Proof of Jesus Resurrection: Five Web Resources to Consider


Lord’s Library contributor Vickie Melograno offers a brief on the proof of Jesus Resurrection and several related resources to consider.

Easter is the most significant Christian holiday. But the pastel-colored eggs, baskets of chocolate, and the gigantic rabbit aren’t what make it so—far from it. The central importance of Easter lies in Christ’s resurrection. Paul says as much in his first letter to the Corinthian church, some of whom questioned the reality of the resurrection in 1 Corinthians 15:12-19:

  • 1 Corinthians 15:12-19: “Now if Christ be preached that he rose from the dead, how say some among you that there is no resurrection of the dead? But if there be no resurrection of the dead, then is Christ not risen: And if Christ be not risen, then is our preaching vain, and your faith is also vain. Yea, and we are found false witnesses of God; because we have testified of God that he raised up Christ: whom he raised not up, if so be that the dead rise not. For if the dead rise not, then is not Christ raised: And if Christ be not raised, your faith is vain; ye are yet in your sins. Then they also which are fallen asleep in Christ are perished. If in this life only we have hope in Christ, we are of all men most miserable.”

The Sadducees, a Jewish religious and political group during Jesus’s time, were among those who didn’t believe in any resurrection. That led them to deny the most important event in history: Jesus’s resurrection. Their influence and the pervasiveness of Greek platonism may have explained early Christians’ skepticism of the resurrection. Paul’s letter to the Corinthians was aimed at correcting such misconceptions.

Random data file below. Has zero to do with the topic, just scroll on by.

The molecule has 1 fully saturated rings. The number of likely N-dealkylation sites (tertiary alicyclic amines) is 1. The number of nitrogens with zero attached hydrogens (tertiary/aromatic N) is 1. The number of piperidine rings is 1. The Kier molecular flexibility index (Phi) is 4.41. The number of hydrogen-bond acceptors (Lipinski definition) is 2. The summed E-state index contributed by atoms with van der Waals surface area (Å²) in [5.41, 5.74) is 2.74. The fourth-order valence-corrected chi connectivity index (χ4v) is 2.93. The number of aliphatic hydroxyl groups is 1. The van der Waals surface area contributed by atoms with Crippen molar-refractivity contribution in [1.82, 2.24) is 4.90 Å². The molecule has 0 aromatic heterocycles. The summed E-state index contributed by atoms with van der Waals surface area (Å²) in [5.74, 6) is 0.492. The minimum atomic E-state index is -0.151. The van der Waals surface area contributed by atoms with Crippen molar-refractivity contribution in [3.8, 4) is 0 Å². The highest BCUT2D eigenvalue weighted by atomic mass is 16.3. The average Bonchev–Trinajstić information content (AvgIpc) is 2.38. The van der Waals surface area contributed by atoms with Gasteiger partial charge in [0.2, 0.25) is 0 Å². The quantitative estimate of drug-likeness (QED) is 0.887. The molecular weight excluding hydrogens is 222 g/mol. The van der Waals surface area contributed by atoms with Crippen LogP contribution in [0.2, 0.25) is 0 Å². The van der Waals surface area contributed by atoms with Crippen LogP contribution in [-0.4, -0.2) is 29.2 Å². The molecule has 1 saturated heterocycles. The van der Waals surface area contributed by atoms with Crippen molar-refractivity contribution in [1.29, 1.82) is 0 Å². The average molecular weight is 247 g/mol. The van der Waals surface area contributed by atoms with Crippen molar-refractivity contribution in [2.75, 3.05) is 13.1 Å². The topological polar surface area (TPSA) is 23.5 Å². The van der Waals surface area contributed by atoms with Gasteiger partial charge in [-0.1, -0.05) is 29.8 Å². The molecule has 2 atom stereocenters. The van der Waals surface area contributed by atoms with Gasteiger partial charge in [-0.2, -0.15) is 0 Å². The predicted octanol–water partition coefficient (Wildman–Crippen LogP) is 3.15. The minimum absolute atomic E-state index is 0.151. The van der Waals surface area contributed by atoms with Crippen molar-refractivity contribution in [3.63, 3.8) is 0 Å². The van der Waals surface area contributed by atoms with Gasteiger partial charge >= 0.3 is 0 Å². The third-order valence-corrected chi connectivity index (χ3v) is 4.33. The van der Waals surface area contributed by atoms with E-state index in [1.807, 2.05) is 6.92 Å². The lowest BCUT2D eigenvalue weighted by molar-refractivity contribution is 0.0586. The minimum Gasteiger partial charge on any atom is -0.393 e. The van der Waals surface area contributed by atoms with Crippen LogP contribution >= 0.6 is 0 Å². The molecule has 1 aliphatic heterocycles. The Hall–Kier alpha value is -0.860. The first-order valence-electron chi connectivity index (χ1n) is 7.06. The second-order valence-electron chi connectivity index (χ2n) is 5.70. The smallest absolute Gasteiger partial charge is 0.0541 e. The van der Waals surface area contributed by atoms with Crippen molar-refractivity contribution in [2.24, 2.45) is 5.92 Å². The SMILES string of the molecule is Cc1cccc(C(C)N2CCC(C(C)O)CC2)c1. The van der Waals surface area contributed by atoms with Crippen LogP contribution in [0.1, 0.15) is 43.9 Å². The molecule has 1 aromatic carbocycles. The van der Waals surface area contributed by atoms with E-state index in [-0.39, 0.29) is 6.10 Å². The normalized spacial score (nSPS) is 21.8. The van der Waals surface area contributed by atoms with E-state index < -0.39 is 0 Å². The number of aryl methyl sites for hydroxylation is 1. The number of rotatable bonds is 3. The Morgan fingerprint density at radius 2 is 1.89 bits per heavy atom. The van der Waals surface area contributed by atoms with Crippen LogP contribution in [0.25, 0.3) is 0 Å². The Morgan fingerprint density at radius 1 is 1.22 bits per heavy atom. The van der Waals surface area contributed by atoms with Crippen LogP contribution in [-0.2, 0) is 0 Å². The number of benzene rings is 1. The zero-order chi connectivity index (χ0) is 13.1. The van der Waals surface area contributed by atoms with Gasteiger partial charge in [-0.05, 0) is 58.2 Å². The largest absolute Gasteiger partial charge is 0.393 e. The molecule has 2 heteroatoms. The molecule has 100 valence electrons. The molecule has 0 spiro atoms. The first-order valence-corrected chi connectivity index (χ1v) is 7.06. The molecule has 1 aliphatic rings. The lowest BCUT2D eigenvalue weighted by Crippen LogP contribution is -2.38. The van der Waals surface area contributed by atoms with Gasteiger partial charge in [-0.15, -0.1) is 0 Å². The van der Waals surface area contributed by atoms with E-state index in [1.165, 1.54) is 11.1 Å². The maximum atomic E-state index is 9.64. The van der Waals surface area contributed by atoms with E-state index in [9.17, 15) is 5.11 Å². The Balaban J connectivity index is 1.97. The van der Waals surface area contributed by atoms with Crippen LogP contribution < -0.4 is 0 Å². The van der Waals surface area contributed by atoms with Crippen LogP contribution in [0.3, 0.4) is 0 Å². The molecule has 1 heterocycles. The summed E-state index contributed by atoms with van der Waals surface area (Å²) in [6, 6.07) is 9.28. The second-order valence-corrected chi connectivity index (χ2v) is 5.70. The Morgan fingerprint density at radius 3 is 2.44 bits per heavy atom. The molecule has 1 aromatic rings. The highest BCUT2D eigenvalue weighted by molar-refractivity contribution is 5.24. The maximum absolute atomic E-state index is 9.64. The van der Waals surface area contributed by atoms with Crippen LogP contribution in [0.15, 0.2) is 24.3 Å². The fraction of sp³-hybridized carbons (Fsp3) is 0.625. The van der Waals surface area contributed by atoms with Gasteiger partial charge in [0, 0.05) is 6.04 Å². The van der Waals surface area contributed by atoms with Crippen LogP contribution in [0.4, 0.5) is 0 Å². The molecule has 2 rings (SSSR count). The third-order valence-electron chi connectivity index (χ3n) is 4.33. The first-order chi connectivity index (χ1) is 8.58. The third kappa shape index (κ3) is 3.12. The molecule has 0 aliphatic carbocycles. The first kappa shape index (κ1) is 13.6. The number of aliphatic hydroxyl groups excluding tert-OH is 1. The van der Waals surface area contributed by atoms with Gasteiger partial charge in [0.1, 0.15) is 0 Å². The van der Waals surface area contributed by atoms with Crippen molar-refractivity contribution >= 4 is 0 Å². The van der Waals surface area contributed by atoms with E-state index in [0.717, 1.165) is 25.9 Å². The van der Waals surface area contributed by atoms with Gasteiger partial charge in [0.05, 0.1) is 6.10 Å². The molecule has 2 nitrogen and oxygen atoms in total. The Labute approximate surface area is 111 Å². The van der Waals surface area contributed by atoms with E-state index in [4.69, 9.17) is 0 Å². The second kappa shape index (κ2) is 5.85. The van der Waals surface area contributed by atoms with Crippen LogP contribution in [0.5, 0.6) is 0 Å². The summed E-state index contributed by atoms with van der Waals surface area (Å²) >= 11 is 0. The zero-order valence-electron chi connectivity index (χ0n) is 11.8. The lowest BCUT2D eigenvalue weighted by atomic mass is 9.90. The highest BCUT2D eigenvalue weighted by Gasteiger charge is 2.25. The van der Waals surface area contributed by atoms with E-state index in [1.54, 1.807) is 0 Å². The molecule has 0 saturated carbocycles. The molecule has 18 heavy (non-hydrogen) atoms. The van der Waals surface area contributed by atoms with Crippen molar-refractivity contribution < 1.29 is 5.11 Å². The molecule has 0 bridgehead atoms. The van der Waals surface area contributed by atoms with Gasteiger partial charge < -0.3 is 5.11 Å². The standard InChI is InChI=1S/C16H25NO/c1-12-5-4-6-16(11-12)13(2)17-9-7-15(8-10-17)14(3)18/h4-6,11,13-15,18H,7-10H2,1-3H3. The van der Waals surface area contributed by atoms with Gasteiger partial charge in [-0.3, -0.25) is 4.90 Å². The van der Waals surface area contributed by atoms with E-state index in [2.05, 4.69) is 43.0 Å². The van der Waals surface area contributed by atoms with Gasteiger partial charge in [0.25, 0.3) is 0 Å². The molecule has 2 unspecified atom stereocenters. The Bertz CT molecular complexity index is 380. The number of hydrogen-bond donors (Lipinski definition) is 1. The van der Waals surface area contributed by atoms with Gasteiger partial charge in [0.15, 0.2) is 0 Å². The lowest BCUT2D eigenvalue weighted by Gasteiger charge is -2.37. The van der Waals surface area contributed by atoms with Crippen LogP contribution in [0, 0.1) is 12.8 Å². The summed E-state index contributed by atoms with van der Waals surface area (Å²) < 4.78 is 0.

Jesus’s resurrection from the dead is central to Christianity. Without that, as Paul notes, we have no hope and “are of all men most miserable.” See 1 Corinthians 15:19: “If in this life only we have hope in Christ, we are of all men most miserable.”

Paul realized this and reasoned with the Corinthian church. Likewise, today’s believers should know how to defend the truth of Christ’s resurrection.

The Gospel

Proof of Jesus Resurrection

Preparing to Argue for Christ’s Resurrection

A common first step in arguing for Christ’s resurrection is to show that the Gospels are reliable historical documents.

Lord’s Library has presented several resources to argue Biblical inerrancy. But resources about the historicity of the Gospels are especially relevant to the resurrection argument. They are the primary testimonies to the resurrection. Some solid starting points to prove the historicity of the Gospels are F.F. Bruce’s The New Testament Documents and Why Are There Differences in the Gospels? by Michael Licona and Craig Evans.

Proof of Jesus Resurrection: Resources to Learn More

Lord’s Library has identified some exceptional resources to help you defend the historical reality of Jesus’s resurrection. Many of our suggested sources below feature Gary Habermas and Michael Licona, two of the most preeminent New Testament and resurrection scholars of our day:

The Case for the Resurrection of Jesus by Gary R. Habermas and Michael Licona

This book, written by two of the foremost scholars on the resurrection, is a must-have in any Christian apologist’s arsenal. The book includes plenty of evidence and arguments for the resurrection. It ends with a chapter about how to share these arguments in evangelism.

Habermas is Dean of the Liberty Baptist Theological Seminary and Graduate School Chair in the Department of Philosophy and Theology. He specializes in New Testament scholarship and is renowned for his “minimal facts” argument for the resurrection. Licona, a former student of Habermas, is an Associate Professor of Theology at Houston Baptist University and a preeminent New Testament scholar.